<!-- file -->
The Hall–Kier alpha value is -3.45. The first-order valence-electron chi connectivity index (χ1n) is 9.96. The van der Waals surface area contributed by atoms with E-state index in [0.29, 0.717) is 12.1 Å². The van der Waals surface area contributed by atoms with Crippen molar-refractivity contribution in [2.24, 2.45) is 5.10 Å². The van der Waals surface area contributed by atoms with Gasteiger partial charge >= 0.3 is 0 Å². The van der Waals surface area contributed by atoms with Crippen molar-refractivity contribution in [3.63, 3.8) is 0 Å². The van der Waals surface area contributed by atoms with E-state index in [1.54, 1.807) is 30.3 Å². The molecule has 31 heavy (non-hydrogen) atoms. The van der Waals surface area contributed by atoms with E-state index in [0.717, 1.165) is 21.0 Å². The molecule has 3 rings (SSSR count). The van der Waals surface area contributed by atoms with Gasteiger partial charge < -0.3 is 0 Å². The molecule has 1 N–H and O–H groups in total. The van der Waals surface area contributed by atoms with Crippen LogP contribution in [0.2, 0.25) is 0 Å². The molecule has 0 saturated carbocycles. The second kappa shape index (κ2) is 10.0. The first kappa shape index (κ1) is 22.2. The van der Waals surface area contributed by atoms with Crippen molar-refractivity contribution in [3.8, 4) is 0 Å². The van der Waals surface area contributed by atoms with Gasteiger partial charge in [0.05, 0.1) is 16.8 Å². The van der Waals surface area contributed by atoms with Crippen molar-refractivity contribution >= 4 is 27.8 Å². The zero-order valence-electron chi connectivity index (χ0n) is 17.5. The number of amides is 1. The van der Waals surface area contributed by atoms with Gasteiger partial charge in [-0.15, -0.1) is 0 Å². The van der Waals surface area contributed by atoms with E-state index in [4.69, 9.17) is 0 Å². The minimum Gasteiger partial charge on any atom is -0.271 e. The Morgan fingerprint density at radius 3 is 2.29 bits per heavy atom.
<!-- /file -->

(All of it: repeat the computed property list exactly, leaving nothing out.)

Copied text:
The Hall–Kier alpha value is -3.45. The first-order valence-electron chi connectivity index (χ1n) is 9.96. The van der Waals surface area contributed by atoms with E-state index in [0.29, 0.717) is 12.1 Å². The van der Waals surface area contributed by atoms with Crippen molar-refractivity contribution in [2.24, 2.45) is 5.10 Å². The van der Waals surface area contributed by atoms with Gasteiger partial charge >= 0.3 is 0 Å². The van der Waals surface area contributed by atoms with Crippen molar-refractivity contribution in [3.63, 3.8) is 0 Å². The van der Waals surface area contributed by atoms with E-state index in [1.54, 1.807) is 30.3 Å². The molecule has 31 heavy (non-hydrogen) atoms. The van der Waals surface area contributed by atoms with E-state index in [0.717, 1.165) is 21.0 Å². The molecule has 3 rings (SSSR count). The van der Waals surface area contributed by atoms with Gasteiger partial charge < -0.3 is 0 Å². The molecule has 1 N–H and O–H groups in total. The van der Waals surface area contributed by atoms with Crippen LogP contribution in [0.2, 0.25) is 0 Å². The molecule has 0 saturated carbocycles. The second kappa shape index (κ2) is 10.0. The first kappa shape index (κ1) is 22.2. The van der Waals surface area contributed by atoms with Crippen molar-refractivity contribution in [3.8, 4) is 0 Å². The van der Waals surface area contributed by atoms with Gasteiger partial charge in [0.05, 0.1) is 16.8 Å². The van der Waals surface area contributed by atoms with Crippen molar-refractivity contribution >= 4 is 27.8 Å². The zero-order valence-electron chi connectivity index (χ0n) is 17.5. The number of amides is 1. The van der Waals surface area contributed by atoms with Gasteiger partial charge in [-0.15, -0.1) is 0 Å². The van der Waals surface area contributed by atoms with E-state index in [4.69, 9.17) is 0 Å². The minimum Gasteiger partial charge on any atom is -0.271 e. The Morgan fingerprint density at radius 3 is 2.29 bits per heavy atom.